Jay Kristoff, Nevernight — I saw a lot of buzz about this book when it came out, but unfortunately it didn’t live up to the hype for me. The story is about Mia Corvere, a young woman seeking revenge after the political murder of her father and subsequent destruction of her family. She decides to seek out the Red Church, essentially a school for assassins, in order to pursue her revenge. Sounds pretty cool, right? Unfortunately, I could not deal with the writing style, which was completely overblown and trying way too hard to be impressive. I realize this is a very subjective criticism, and other readers may love the style, but it was emphatically not for me.

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Alice Tilton, Beginning with a Bash — What a fun Golden Age mystery! This is the first book in the Leonidas Witherall series, in which our detective has to solve a murder that occurred in a used bookstore before an innocent man takes the blame. Along the way, Leonidas — who is almost always called Bill Shakespeare because of his resemblance to the Bard — reconnects with an old flame and becomes embroiled in a feud between two notorious gangs. It’s really more of an adventure story than a mystery; the whodunit takes a backseat to the car chases, secret passageways, and assorted goings-on. There’s also some delightful vintage banter, which makes me mad that there’s no film version starring William Powell and Myrna Loy. I’ll definitely be continuing with this series, and thankfully I already own the next book, The Cut Direct!

Kasie West, P.S. I Like You — “You’ve Got Mail” is one of my favorite movies, so I was excited to read this YA contemporary romance with a similar plot. One day while spacing out in chemistry class, Lily absentmindedly scribbles a lyric from her favorite indie song onto her desk. The next day, she discovers that someone has continued the lyric, and before she knows it, she and her unknown correspondent are trading notes about music and a whole lot more. But when Lily discovers the identity of her pen pal, it’s the last person she would ever expect. I really enjoyed this book, despite its utter predictability and Lily’s annoying inability to see what’s right in front of her. It’s an adorable, light romance, and sometimes that’s just what you need.

Review: The Wedding of Zein and Other Sudanese Stories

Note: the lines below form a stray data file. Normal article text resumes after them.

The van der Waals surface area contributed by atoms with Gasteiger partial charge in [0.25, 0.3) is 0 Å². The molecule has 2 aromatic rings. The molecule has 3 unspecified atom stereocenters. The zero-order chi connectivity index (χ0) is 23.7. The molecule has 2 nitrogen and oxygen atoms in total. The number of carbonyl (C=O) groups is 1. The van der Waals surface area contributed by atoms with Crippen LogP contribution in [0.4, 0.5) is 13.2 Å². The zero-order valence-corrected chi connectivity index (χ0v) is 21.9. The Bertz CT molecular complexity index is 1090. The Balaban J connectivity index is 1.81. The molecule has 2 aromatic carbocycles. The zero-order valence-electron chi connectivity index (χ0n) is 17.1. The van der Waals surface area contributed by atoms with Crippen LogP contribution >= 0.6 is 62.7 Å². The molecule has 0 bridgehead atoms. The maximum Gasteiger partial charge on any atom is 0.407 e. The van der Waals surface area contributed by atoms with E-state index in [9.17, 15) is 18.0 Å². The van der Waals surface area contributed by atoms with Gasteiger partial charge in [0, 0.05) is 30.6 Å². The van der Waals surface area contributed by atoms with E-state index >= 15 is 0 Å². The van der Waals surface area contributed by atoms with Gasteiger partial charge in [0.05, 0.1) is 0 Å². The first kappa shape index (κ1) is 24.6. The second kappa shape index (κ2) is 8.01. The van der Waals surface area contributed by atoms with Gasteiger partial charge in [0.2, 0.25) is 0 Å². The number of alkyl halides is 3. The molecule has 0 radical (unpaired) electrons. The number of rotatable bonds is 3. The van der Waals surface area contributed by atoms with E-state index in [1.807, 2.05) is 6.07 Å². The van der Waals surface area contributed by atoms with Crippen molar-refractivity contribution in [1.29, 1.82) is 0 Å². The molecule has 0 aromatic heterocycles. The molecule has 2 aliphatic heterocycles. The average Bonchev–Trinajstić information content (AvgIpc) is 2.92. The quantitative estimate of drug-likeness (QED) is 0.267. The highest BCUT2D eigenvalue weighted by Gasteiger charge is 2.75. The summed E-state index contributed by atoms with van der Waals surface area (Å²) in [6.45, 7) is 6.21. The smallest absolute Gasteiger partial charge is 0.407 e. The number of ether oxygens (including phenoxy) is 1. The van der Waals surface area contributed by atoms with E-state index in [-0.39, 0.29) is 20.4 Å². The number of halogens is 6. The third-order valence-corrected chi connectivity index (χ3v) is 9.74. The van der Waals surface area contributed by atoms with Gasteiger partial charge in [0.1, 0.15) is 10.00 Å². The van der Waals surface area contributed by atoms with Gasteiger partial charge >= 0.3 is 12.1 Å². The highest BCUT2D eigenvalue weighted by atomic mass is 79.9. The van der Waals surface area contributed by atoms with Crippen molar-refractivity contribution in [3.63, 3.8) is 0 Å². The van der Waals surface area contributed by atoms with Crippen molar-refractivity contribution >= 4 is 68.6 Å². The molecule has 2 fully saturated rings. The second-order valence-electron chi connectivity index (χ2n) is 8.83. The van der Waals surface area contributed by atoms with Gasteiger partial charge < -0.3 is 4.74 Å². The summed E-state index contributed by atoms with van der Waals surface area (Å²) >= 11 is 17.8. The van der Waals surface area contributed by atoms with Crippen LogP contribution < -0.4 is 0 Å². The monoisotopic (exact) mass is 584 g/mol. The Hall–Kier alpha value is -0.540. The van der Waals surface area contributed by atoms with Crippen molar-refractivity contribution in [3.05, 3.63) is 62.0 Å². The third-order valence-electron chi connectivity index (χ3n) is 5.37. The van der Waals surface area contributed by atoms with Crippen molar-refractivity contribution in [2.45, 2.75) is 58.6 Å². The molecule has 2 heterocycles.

The Wedding of ZeinTayeb Salih, The Wedding of Zein and Other Sudanese Stories (trans. Denys Johnson-Davies)

This very short book contains two short stories, “The Doum Tree of Wad Hamid” and “A Handful of Dates,” as well as the novella “The Wedding of Zein.” All three works portray everyday life in a Sudanese village, but from varying perspectives. “The Doum Tree…” is about a sacred tree that is threatened when outsiders want to cut it down to make room for a new agricultural system. “A Handful of Dates” portrays a young boy’s disillusionment as he realizes that his grandfather isn’t as heroic as the boy once thought. And in “The Wedding of Zein,” the village laughingstock is about to be married to a beautiful and much-desired woman; the varied reactions of the townspeople to the news reveal subtle tensions within the village.

Before giving my thoughts on this book, I must admit that I know next to nothing about Sudan. I wasn’t even aware that its population spoke Arabic until I saw “translated from the Arabic” somewhere on my copy of the book! So I was very interested in reading these stories and broadening my horizons a little bit. Interestingly, my first impression after reading this book was that it could have been set in any number of places: the  country’s major conflicts of the last several years, including the secession of South Sudan, are not mentioned at all. Yet I did get a sense of the country’s Islamic culture and traditions, as well as its incorporation of progressive ideas in the realms of medicine and education. I found my glimpse into this foreign (to me) culture extremely fascinating. But I really liked the book’s focus on universal themes like love, family relationships, and the intricacies of village life. All in all, I found this book very easy to read and would definitely consider reading more by Tayeb Salih.